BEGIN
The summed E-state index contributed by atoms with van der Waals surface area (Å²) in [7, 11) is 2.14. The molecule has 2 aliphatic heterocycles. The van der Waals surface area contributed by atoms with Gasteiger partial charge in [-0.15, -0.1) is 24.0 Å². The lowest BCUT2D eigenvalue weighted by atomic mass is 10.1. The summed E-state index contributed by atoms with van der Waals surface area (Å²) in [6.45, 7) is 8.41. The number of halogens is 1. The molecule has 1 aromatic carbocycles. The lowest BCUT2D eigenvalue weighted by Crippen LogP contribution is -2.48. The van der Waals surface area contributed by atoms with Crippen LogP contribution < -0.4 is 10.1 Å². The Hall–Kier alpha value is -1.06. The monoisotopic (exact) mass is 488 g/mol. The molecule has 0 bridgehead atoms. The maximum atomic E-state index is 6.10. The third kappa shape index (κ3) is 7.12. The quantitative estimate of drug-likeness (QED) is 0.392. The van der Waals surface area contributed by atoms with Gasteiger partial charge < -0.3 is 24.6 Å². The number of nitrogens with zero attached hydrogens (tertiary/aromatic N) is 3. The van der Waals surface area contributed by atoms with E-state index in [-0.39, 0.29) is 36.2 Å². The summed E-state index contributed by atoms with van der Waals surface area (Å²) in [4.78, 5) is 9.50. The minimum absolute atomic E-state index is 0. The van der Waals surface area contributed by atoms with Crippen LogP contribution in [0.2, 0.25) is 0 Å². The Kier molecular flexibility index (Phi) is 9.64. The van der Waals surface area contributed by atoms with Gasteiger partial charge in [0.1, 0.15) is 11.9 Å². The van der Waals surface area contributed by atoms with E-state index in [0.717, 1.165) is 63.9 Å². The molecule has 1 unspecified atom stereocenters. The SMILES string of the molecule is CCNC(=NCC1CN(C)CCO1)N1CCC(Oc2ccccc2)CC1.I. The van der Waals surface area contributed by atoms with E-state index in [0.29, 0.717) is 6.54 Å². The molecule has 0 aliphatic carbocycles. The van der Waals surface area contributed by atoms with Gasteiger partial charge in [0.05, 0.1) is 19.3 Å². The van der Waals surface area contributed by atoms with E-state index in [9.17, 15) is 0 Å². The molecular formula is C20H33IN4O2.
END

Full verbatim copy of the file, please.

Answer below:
The summed E-state index contributed by atoms with van der Waals surface area (Å²) in [7, 11) is 2.14. The molecule has 2 aliphatic heterocycles. The van der Waals surface area contributed by atoms with Gasteiger partial charge in [-0.15, -0.1) is 24.0 Å². The lowest BCUT2D eigenvalue weighted by atomic mass is 10.1. The summed E-state index contributed by atoms with van der Waals surface area (Å²) in [6.45, 7) is 8.41. The number of halogens is 1. The molecule has 1 aromatic carbocycles. The lowest BCUT2D eigenvalue weighted by Crippen LogP contribution is -2.48. The van der Waals surface area contributed by atoms with Crippen LogP contribution < -0.4 is 10.1 Å². The Hall–Kier alpha value is -1.06. The monoisotopic (exact) mass is 488 g/mol. The molecule has 0 bridgehead atoms. The maximum atomic E-state index is 6.10. The third kappa shape index (κ3) is 7.12. The quantitative estimate of drug-likeness (QED) is 0.392. The van der Waals surface area contributed by atoms with Gasteiger partial charge < -0.3 is 24.6 Å². The number of nitrogens with zero attached hydrogens (tertiary/aromatic N) is 3. The van der Waals surface area contributed by atoms with E-state index in [-0.39, 0.29) is 36.2 Å². The summed E-state index contributed by atoms with van der Waals surface area (Å²) in [4.78, 5) is 9.50. The minimum absolute atomic E-state index is 0. The van der Waals surface area contributed by atoms with Crippen LogP contribution in [0.2, 0.25) is 0 Å². The Kier molecular flexibility index (Phi) is 9.64. The van der Waals surface area contributed by atoms with Gasteiger partial charge in [0.1, 0.15) is 11.9 Å². The van der Waals surface area contributed by atoms with E-state index in [0.717, 1.165) is 63.9 Å². The molecule has 1 unspecified atom stereocenters. The SMILES string of the molecule is CCNC(=NCC1CN(C)CCO1)N1CCC(Oc2ccccc2)CC1.I. The van der Waals surface area contributed by atoms with E-state index in [0.29, 0.717) is 6.54 Å². The molecule has 0 aliphatic carbocycles. The van der Waals surface area contributed by atoms with Gasteiger partial charge in [0.05, 0.1) is 19.3 Å². The van der Waals surface area contributed by atoms with E-state index in [9.17, 15) is 0 Å². The molecular formula is C20H33IN4O2.